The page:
Archaeology of Religion in South Asia Buddhist, Brahmanical and Jaina Religious Centres in Bihar and Bengal, c. AD 600–1200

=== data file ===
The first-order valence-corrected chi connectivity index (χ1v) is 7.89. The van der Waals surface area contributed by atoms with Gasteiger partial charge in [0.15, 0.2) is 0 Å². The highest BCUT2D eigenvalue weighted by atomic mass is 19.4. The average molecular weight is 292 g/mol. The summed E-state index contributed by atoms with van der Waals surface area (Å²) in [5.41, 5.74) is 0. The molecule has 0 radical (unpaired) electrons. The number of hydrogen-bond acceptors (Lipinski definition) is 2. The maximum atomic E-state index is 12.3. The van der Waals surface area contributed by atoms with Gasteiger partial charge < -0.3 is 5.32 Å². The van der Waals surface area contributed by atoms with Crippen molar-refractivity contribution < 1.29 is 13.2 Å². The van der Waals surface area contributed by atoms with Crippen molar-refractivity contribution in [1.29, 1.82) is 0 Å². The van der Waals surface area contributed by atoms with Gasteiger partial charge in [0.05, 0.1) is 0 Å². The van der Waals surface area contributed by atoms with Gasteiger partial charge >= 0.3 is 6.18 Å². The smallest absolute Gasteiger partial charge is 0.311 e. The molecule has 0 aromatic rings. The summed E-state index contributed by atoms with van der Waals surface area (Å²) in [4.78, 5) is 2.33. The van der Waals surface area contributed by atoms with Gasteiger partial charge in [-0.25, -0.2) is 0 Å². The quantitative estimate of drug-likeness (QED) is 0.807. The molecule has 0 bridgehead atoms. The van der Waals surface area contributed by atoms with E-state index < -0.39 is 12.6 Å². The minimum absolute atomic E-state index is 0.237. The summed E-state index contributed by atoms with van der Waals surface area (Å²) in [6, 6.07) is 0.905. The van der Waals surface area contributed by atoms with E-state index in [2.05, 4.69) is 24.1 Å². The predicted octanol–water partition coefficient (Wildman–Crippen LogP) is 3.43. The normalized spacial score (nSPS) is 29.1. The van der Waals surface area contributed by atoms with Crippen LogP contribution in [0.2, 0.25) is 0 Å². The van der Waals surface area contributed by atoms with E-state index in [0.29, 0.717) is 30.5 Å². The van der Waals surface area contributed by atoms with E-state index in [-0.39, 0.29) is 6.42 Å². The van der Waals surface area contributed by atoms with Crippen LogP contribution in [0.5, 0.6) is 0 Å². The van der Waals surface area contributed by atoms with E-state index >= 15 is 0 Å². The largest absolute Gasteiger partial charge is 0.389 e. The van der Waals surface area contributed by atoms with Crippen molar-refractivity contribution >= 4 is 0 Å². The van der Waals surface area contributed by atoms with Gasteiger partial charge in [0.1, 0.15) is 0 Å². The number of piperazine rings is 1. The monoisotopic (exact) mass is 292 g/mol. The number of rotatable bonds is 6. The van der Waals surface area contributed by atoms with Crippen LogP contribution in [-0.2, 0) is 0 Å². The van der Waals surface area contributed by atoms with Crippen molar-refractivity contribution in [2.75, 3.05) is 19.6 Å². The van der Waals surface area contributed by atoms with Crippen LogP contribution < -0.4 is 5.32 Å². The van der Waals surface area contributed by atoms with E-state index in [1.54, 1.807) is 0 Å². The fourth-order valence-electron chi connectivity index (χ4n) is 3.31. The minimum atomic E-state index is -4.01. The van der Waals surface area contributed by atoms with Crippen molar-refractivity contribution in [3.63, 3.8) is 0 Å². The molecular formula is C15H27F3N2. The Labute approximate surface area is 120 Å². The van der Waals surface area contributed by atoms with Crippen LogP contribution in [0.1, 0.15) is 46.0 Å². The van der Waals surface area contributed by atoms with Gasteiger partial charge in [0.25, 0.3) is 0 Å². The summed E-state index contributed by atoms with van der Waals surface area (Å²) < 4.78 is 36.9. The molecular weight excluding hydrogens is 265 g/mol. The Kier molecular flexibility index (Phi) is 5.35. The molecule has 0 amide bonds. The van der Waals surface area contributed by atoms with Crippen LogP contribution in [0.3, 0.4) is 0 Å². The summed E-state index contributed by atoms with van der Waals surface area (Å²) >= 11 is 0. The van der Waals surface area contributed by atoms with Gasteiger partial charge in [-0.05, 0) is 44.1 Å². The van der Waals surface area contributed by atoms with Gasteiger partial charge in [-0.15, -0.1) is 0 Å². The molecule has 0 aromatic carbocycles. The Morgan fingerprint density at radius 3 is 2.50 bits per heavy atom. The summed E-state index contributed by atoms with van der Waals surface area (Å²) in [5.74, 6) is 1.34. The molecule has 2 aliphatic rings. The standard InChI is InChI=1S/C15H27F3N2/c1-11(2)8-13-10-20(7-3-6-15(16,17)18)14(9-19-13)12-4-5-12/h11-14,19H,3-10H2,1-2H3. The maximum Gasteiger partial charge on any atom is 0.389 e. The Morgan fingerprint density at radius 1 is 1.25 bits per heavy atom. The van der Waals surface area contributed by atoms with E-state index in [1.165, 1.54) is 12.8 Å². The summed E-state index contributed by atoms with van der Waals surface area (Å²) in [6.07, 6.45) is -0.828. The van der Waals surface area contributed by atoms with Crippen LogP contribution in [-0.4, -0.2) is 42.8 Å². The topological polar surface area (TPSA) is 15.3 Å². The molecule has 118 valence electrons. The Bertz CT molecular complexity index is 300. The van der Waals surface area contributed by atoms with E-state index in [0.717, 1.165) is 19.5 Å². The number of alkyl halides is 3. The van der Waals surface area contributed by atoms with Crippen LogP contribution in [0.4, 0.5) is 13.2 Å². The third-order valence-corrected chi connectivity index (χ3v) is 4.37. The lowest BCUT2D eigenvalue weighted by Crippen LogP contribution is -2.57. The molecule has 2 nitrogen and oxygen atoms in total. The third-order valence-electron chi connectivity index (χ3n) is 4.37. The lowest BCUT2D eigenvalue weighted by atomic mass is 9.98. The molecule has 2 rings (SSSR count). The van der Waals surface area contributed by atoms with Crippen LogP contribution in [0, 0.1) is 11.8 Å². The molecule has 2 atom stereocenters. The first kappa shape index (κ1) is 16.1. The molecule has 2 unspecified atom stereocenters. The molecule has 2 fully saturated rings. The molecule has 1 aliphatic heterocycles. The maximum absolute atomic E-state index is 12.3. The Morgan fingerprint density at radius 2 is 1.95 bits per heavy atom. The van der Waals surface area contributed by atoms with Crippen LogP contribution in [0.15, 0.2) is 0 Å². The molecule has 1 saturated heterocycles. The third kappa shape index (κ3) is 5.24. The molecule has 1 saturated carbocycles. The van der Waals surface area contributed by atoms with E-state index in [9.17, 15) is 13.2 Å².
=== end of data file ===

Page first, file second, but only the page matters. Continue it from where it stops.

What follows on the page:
In the religious landscape of early medieval (c. AD 600-1200) Bihar and Bengal, poly-religiosity was generally the norm than an exception, which entailed the evolution of complex patterns of inter-religious equations. Buddhism, Brahmanism and Jainism not only coexisted but also competed for social patronage, forcing them to enter into complex interactions with social institutions and processes. Through an analysis of the published archaeological data, this work explores some aspects of the social history of Buddhist, Brahmanical and Jaina temples and shrines, and Buddhist stūpas and monasteries in early medieval Bihar and Bengal. This archaeological history of religions questions many ‘established’ textual reconstructions, and enriches our understanding of the complex issue of the decline of Buddhism in this area.
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